Away from the island, my blood runs cold writing that, but as I stood watching, mid race fever, it made sense. There’s something admirable about how the TT soldiers on through tragedy – God knows the competitors have had enough practice at it – which sets it apart from every other motorsport event on earth. And it’s not like the riders are the least bit blind to what might happen to them.

“The more years you come, the more deaths you’ll have seen here, so then at every corner it’s happened, you remember it,” says Hutchy (right). “It’s not a bad thing to think about it, because most of the time it’s happened for a reason, and it just makes you realise ‘don’t go 100 per cent here, it can bite you, this corner…’

“I think you need to get yourself sharp and up to speed on a race circuit, but then come into road races like the TT and pull back a little bit from that commitment level, knowing there’s no gravel pit on the outside to catch you. It’s getting to the point that there’s riders doing short circuits, getting a sniff of a win, then they’re coming here and riding exactly the same, they’re not pulling back. I always feel like I’m a little below flat out. I’ve got six laps to try and win the race, not six miles.”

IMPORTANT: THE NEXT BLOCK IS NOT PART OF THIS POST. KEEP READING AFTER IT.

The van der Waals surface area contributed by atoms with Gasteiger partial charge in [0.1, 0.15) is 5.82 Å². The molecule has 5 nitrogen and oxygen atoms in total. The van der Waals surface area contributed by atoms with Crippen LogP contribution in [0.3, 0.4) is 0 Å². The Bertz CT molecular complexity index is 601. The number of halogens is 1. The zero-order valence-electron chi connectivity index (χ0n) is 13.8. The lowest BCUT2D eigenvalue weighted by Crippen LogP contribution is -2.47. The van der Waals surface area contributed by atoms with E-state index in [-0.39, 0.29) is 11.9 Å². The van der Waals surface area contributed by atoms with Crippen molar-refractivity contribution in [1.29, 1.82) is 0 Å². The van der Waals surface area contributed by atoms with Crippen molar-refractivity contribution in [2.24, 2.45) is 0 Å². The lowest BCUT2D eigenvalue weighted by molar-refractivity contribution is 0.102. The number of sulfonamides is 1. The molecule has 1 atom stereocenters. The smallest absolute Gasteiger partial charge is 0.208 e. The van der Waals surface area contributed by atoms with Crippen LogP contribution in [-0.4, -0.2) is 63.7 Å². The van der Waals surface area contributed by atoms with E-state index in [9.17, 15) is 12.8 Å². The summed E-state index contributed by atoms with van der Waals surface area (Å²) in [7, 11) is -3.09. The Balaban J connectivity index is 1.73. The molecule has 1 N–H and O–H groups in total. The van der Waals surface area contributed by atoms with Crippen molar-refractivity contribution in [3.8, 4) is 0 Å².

Yet Hutchy still sits fifth on the list of total victories at the TT, despite having missed numerous TT race weeks due to his dreadful injuries. Comeback from his latest leg fracture meant he couldn’t help but pull back his pace this year, but further up the grid the warm conditions saw lap records torn to shreds, and two of 2018’s brightest stars – Dean Harrison (right) and Peter Hickman – certainly didn’t appear to be riding with much of a safety margin.